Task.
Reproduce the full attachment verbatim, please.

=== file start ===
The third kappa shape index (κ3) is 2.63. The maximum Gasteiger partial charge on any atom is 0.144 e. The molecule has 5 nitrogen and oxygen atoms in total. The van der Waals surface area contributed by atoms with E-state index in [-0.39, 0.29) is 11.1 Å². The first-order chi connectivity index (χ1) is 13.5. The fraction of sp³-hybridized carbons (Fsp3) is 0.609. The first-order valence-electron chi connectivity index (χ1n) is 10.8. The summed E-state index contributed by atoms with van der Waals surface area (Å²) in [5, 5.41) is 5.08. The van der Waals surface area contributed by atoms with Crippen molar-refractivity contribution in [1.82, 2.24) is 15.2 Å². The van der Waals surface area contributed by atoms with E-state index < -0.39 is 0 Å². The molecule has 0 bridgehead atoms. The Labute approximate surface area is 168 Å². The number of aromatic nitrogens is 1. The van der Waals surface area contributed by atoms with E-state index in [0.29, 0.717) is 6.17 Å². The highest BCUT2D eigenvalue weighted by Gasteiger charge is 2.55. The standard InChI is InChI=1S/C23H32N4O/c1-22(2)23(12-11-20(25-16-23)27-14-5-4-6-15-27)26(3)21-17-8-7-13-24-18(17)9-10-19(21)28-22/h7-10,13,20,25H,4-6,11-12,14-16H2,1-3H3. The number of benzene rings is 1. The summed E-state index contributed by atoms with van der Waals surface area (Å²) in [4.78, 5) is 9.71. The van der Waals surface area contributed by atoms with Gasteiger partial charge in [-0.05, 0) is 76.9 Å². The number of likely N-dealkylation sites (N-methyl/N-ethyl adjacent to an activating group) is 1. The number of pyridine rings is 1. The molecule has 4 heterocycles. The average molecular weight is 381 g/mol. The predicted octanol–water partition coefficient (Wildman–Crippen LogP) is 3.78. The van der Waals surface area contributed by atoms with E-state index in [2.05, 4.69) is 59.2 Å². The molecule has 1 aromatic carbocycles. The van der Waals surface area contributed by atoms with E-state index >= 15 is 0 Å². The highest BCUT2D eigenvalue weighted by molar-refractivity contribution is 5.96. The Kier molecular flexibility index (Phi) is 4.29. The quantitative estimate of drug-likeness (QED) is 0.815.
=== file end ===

The third kappa shape index (κ3) is 2.63. The maximum Gasteiger partial charge on any atom is 0.144 e. The molecule has 5 nitrogen and oxygen atoms in total. The van der Waals surface area contributed by atoms with E-state index in [-0.39, 0.29) is 11.1 Å². The first-order chi connectivity index (χ1) is 13.5. The fraction of sp³-hybridized carbons (Fsp3) is 0.609. The first-order valence-electron chi connectivity index (χ1n) is 10.8. The summed E-state index contributed by atoms with van der Waals surface area (Å²) in [5, 5.41) is 5.08. The van der Waals surface area contributed by atoms with Crippen molar-refractivity contribution in [1.82, 2.24) is 15.2 Å². The van der Waals surface area contributed by atoms with E-state index < -0.39 is 0 Å². The molecule has 0 bridgehead atoms. The Labute approximate surface area is 168 Å². The number of aromatic nitrogens is 1. The van der Waals surface area contributed by atoms with E-state index in [0.29, 0.717) is 6.17 Å². The highest BCUT2D eigenvalue weighted by Gasteiger charge is 2.55. The standard InChI is InChI=1S/C23H32N4O/c1-22(2)23(12-11-20(25-16-23)27-14-5-4-6-15-27)26(3)21-17-8-7-13-24-18(17)9-10-19(21)28-22/h7-10,13,20,25H,4-6,11-12,14-16H2,1-3H3. The number of benzene rings is 1. The summed E-state index contributed by atoms with van der Waals surface area (Å²) in [4.78, 5) is 9.71. The van der Waals surface area contributed by atoms with Gasteiger partial charge in [-0.05, 0) is 76.9 Å². The number of likely N-dealkylation sites (N-methyl/N-ethyl adjacent to an activating group) is 1. The number of pyridine rings is 1. The molecule has 4 heterocycles. The average molecular weight is 381 g/mol. The predicted octanol–water partition coefficient (Wildman–Crippen LogP) is 3.78. The van der Waals surface area contributed by atoms with E-state index in [2.05, 4.69) is 59.2 Å². The molecule has 1 aromatic carbocycles. The van der Waals surface area contributed by atoms with E-state index >= 15 is 0 Å². The highest BCUT2D eigenvalue weighted by molar-refractivity contribution is 5.96. The Kier molecular flexibility index (Phi) is 4.29. The quantitative estimate of drug-likeness (QED) is 0.815.